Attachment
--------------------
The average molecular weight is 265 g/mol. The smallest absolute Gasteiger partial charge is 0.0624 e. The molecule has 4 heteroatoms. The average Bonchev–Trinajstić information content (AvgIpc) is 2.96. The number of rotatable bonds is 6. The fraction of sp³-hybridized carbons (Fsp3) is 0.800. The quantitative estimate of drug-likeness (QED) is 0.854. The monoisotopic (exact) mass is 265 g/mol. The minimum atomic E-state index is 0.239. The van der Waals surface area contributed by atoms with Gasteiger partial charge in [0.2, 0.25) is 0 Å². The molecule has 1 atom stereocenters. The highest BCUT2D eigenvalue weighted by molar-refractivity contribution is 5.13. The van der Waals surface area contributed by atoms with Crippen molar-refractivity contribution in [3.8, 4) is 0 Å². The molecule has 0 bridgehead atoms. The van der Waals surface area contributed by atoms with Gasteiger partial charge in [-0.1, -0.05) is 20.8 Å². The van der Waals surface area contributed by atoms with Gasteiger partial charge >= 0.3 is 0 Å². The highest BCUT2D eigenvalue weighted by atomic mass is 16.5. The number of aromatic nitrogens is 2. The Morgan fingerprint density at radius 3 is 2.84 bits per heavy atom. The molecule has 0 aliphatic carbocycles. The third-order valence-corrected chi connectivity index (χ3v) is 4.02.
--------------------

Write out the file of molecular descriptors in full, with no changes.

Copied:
The average molecular weight is 265 g/mol. The smallest absolute Gasteiger partial charge is 0.0624 e. The molecule has 4 heteroatoms. The average Bonchev–Trinajstić information content (AvgIpc) is 2.96. The number of rotatable bonds is 6. The fraction of sp³-hybridized carbons (Fsp3) is 0.800. The quantitative estimate of drug-likeness (QED) is 0.854. The monoisotopic (exact) mass is 265 g/mol. The minimum atomic E-state index is 0.239. The van der Waals surface area contributed by atoms with Gasteiger partial charge in [0.2, 0.25) is 0 Å². The molecule has 1 atom stereocenters. The highest BCUT2D eigenvalue weighted by molar-refractivity contribution is 5.13. The van der Waals surface area contributed by atoms with Crippen molar-refractivity contribution in [3.8, 4) is 0 Å². The molecule has 0 bridgehead atoms. The van der Waals surface area contributed by atoms with Gasteiger partial charge in [-0.1, -0.05) is 20.8 Å². The van der Waals surface area contributed by atoms with Gasteiger partial charge >= 0.3 is 0 Å². The highest BCUT2D eigenvalue weighted by atomic mass is 16.5. The number of aromatic nitrogens is 2. The Morgan fingerprint density at radius 3 is 2.84 bits per heavy atom. The molecule has 0 aliphatic carbocycles. The third-order valence-corrected chi connectivity index (χ3v) is 4.02.